I made three assumptions when I booked my ticket to Malta one grey Saturday in November. The first was that it was a single island in the Mediterranean. The second was that the only things to see were alluring beaches. And the third was that given its popularity with tourists, it might be hard to stick to my budget of £40 per day (including accommodation). I was completely wrong on every account. I am very much a proponent for giving any new place enough time before forming a verdict. However, on a slightly chilly February morning as I jumped into a bus from the airport, I could feel something in my gut telling me I was going to love Malta. I can safely say that I was right.
Malta is actually an archipelago made up of 3 main islands. The largest is called Malta (the other two inhabited ones being Gozo and Comino). Together they make up a Mediterranean land that has a history going back thousands of years. Everything you see in Malta has a backstory and rests on a tapestry of cultural influence from its rulers across different periods and geographies – from the Phoenicians and Romans to the Byzantines, Arabs, French and British.
While Valletta and certain parts of the main island can feel like they’ve fallen prey to the tentacles of urbanisation and consumerism (a surprising number of British high street establishments have taken root in the capital), I steered towards the less busy, more budget-friendly parts of the island. That combined with the fact that I visited in February (the one month where the temperatures drop below 15°C) meant my time there was incredibly peaceful.
I now have scenes forever etched in my memory: nibbling on a freshly baked pastizzi from a hole-in-the-wall bakery with pastry flakes crumbling down my t-shirt, or feeling the heat of the evening sun as I walked through Cottonera where people sat on their doorsteps drinking coffee or hearing the Arabic-lilt of Maltese floating through the streets.
A Libyan Connection
Discovering that one of Malta’s closest neighbours was Libya got me excited. It took me back to 2013 when I was working as cabin crew on a flight from Egypt to Libya. It was just before the route was shut down; hardly a surprise given what was happening in Libya. I still remember the captain briefing us pre-flight, “I am not sure if we will be allowed into Libyan airspace today – but we’re going to do our best.” That was followed by a rush of adrenaline hours later when we touched down in Tripoli airport.
Now a few hundred kilometres away in Malta, I wondered what Malta’s connection to North Africa was, apart from Arab rule centuries ago and the fact that Maltese is a Semitic language with about 30% stemming from an Arabic base. How was it that some (older) people had studied Arabic in school?
Though diplomatic relations have been turbulent following the Libyan uprising, Malta and Libya were quite close several decades ago. It was Libya who loaned Malta several million dollars to make up for rental income loss after British military bases closed in the 1960s. The closer cooperation between the nations meant Arabic briefly became compulsory in Maltese schools in the 1980s. This opened up opportunities to work in Libya’s infrastructure and oil sector. It was this warm friendship that resulted in the Maltese Arab community coming mostly from Libya. With recent events unfolding, Malta’s accession to the EU, and Italy’s proximity and cultural influence, the younger generations today are more fluent in Italian.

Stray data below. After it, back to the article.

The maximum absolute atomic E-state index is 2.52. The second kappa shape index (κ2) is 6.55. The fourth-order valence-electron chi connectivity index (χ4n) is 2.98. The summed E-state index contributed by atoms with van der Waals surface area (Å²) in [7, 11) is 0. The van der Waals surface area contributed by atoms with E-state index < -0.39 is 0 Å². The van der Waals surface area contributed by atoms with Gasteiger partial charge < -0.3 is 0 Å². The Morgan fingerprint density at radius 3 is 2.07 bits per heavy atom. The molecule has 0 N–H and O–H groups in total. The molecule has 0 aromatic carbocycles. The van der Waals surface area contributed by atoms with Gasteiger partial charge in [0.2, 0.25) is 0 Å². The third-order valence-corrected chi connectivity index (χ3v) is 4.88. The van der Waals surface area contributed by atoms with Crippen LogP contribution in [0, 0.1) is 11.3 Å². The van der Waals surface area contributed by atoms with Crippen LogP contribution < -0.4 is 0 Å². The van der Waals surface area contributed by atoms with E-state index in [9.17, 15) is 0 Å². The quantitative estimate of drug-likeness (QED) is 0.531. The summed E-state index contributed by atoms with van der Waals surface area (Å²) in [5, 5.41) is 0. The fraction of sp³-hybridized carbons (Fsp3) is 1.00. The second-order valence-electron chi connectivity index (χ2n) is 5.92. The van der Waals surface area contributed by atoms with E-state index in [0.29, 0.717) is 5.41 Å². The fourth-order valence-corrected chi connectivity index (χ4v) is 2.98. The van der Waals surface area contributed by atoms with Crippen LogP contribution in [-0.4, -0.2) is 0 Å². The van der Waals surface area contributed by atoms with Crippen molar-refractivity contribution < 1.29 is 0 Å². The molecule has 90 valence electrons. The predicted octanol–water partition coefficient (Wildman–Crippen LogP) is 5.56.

The Three Cities
I jumped on a bus as I arrived and got off at ‘The Three Cities’ – known locally as the Cottonera. These medieval fortified villages (Vittoriosa, Isla and Cospicua) were built by the Knights of the Order of St John. Located on parallel peninsulas overlooking the Grand Harbour, it felt like the planning gods waved a wand over this area and said “no brands, no big shops, no tourists, no large offices – just local residences.”
When I arrived at 5pm, it was almost as if I jumped straight into the rhythm of local life. People were taking laundry off the washing line, drinking coffee on their doorstep, or going for their evening walk. You would normally assume a residential area would be quite boring to walk through, let alone explore. But the Cottonera‘s bastions, churches, warehouses and auberges added an encyclopaedic effect to the neighbourhood.
#Info: You can take a ferry across the harbour from Three Cities to Valletta for €1.50
Mdina: The Silent City
The ancient walled town of Mdina has a history going back four millennia. Serving as the country’s capital centuries ago, the fortified town feels like a time capsule as you walk through the medieval and baroque architecture and its quaint alleyways, squares and gates. Owing to its past habitation by the country’s nobility, most residences are still linked with the wealthier demographic. However, there did seem a tinge of artificiality. As I stood absorbing the panoramic views from the city walls, I couldn’t help but think it felt like walking through a movie set. Maybe it was the quiet streets (Mdina has strict restrictions on vehicles), or the fact that every item is made to blend into the surroundings (traffic signs are embellished with wrought iron detail). Either way, it strangely lacked the bustle and background noise of daily life.
Rabat and the Catacombs
Rabat – a town just across the road from Mdina – felt much more natural. You could feel the buzz of daily life as many more locals went about their business. Feeling peckish, I headed into Crystal Palace, a little hole-in-the-wall eatery, well known for their pastizzi fresh from the oven that’s best accompanied with their rich tea (made with condensed milk). The bill? €0.80 (that’s not a typo). Pastizzi – a savoury Maltese pastry commonly filled with either mushy peas or ricotta – is a popular snack across the island. And it was being eaten by everyone here, who mainly seemed to consist of retirees having a chat.
Rabat is perhaps known by many because of St Paul’s Catacombs – a late Roman underground burial site. First a quarry in Phoenician times, the site was later abandoned and then converted into a large cemetery (4th century BC – 2nd century AD). Over the subsequent centuries, the small tombs gradually evolved into large catacombs. With thousands of square metres of underground catacombs, it changed the way people viewed burial at the time. There was a shift from needing to be commemorated as an individual towards wanting to be seen as part of a larger group. By the 8th century with the arrival of new rulers (and different burial practices), the site fell into disrepair.
It definitely is an eerie experience to descend several metres into a large underground hall, with a maze of tunnels in different directions that you can follow semi-crouched to various tombs.
#Info: Entry to St Paul’s Catacombs costs €6
Valletta: Malta’s Capital